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Primary Ovarian Insufficiency (POI) or Premature Ovarian Failure (POF)

Updated on May 1, 2017
janshares profile image

From 2000 to 2014 , Janis served as the DC support group leader for women in need of emotional support after infertility diagnosis.

POI Prevents a Woman's Wish to Become Pregnant

The pregnant belly of a woman is an everyday miracle most of us take for granted but some cannot achieve naturally.
The pregnant belly of a woman is an everyday miracle most of us take for granted but some cannot achieve naturally. | Source

Primary Ovarian Insufficiency Dashes Dreams and Expectations

In most cultures, young girls are reared with the expectation that they will one day marry and have children. Most girls dream of becoming wives and mothers who will raise families. Most women grow up playing house with doll babies, changing their diapers, combing their hair, and feeding them with toy bottles.

In past generations, more so than in current times, women were conditioned early to bear children and become mothers. This conditioning was also tied to cultural, religious, economic, and societal expectations, which was the norm. Bearing children was the standard by which women were measured. The term "womanhood" embodied the nurturing of children, marriage, and maybe career. Although today's women are far more liberated in their ability to have choices regarding family planning, those dreams and expectations are as strong for many in the current generation of women as they were back then.

When that expectation cannot be met due to infertility, it is a devastating blow to many a young woman who had every intention of fulfilling her dreams of becoming a mother by bearing a biological child. A little known type of infertility called Primary Ovarian Insufficiency or "POI," stops that dream in its tracks. For the majority of women who receive the diagnosis of POI, it means they are unlikely to have biological children. It is estimated that only 5 or 10% of women with this condition may spontaneously become pregnant on their own, after diagnosis.

It is estimated that only 5 or 10% of women with Primary Ovarian Insufficiency may spontaneously become pregnant on their own, after diagnosis.

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Primary Ovarian Insufficiency (POI) Terminology and Clinical Trials at the National Institutes of Health

POI was initially referred to as "Premature Menopause" or "Premature Ovarian Failure" or "POF," based on an earlier understanding of what appeared to happen as the ovaries "failed" to function in young women of child-bearing age. In 1988, the National Institutes of Health (NIH) Clinical Center began conducting research in a study of women who had been diagnosed with this unexpected and rare form of infertility.

Over the years of many clinical trials, the diagnostic term was refined to reflect the "insufficient" nature of the ovaries, which may be related to a genetic or autoimmune disorder. It is also important to distinguish this diagnosis from "early" menopause which occurs in older women.

Research scientist, Dr. Lawrence M. Nelson, MD, has been at the forefront of clinical research on Primary Ovarian Insufficiency at the Eunice Kennedy Shriver National Institute for Child Health and Human Development. Over the last 26 years, Dr. Nelson's work has increased awareness and understanding for young women who struggle with the physical and emotional impacts of this condition. His work, along with other researchers around the country, have provided a wealth of clinically-based information, expanding knowledge and treatment in the fields of infertility, endocrinology, psychology, gynecology, and obstetrics.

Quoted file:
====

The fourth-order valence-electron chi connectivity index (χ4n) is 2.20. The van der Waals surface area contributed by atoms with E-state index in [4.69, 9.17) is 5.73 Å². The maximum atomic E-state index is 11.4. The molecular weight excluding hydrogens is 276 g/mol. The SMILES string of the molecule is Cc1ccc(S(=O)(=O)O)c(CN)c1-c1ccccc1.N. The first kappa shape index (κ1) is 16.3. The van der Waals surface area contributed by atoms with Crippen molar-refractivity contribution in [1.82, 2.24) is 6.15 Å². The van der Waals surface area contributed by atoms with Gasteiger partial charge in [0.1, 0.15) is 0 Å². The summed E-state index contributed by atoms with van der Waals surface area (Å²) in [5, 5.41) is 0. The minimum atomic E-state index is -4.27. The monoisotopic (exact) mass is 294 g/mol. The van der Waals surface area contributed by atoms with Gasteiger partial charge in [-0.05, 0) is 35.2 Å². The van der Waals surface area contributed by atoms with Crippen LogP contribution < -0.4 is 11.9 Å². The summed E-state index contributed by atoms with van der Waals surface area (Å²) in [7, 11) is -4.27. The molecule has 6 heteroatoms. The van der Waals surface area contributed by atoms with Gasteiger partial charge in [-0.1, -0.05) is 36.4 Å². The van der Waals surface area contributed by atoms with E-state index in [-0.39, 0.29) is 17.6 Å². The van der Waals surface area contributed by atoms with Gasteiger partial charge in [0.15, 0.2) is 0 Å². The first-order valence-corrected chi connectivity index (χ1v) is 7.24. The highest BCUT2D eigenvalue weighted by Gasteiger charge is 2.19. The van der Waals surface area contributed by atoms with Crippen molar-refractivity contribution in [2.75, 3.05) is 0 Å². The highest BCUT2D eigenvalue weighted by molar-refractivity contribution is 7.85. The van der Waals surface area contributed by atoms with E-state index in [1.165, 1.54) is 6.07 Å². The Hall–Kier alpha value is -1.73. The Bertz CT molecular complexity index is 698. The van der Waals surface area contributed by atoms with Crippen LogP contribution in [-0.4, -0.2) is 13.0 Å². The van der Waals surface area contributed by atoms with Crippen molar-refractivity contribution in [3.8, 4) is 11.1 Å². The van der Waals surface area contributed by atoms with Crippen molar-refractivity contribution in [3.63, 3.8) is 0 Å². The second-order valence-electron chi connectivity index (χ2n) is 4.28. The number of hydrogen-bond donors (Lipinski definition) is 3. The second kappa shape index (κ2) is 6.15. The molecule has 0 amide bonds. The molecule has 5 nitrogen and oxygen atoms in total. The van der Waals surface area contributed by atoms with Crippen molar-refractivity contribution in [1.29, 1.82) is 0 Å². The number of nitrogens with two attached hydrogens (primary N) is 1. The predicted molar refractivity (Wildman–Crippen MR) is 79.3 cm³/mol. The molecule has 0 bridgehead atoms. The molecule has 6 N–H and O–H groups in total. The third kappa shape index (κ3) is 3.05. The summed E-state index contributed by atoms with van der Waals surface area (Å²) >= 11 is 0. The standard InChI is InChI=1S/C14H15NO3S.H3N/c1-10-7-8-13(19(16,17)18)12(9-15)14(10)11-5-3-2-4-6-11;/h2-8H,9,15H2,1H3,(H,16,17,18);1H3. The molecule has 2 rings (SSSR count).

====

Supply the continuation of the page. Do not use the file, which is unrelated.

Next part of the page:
Primary Ovarian Insufficiency: Some Possible Causes

Genetics
Toxins
Autoimmune
Turner's Syndrome
Chemotherapy
Autoimmune Oophoritis
FMR1 Premutation
Radiation
 
Other Chromosomal Abnormalities
Viral Infections
 
 
Surgical Procedure
 
Approximately 90% of women who are diagnosed with Primary Ovarian Insufficiency have no known cause for their disorder which is why more research is needed. See links below for detailed explanations of causes and associated disorders.

What is Primary Ovarian Insufficiency (POI)?

POI is a problem in which the ovary produces insufficient amounts of ovarian hormones. It is also a cause of infertility that affects approximately 1% of young women in the United States, under the age of 40. The disorder can be seen in teenagers as young as 13 years of age.

The first symptom indicating that something is wrong may be irregular or absence of menstrual periods for four or more months. Symptoms of hot flashes, or vaginal dryness and painful intercourse related to estrogen deficiency are other associated symptoms. Another symptom, particularly for women who are coupled, is an inability to conceive despite several attempts over a long period of time.

It is usually during a visit to her gynecologist that a woman finds out through a measure of her hormone levels that her estrogen is low and her follicle stimulating hormone (FHS) is very high because it's working overtime to get the cycle going. The fact is that, in most cases, her ovarian reserve of eggs is very low. When this insufficiency of eggs occurs in young women, it presents with several symptoms which affects overall physical and emotional health, not just fertility.

Major Symptoms of POI Include Frustration and Hot Flashes

A woman with POI tries to understand her diagnosis while managing daily tasks accompanied by symptoms of anxiety, depression, hot flashes, and fatigue.
A woman with POI tries to understand her diagnosis while managing daily tasks accompanied by symptoms of anxiety, depression, hot flashes, and fatigue. | Source

The Significance of a Missed Menstrual Cycle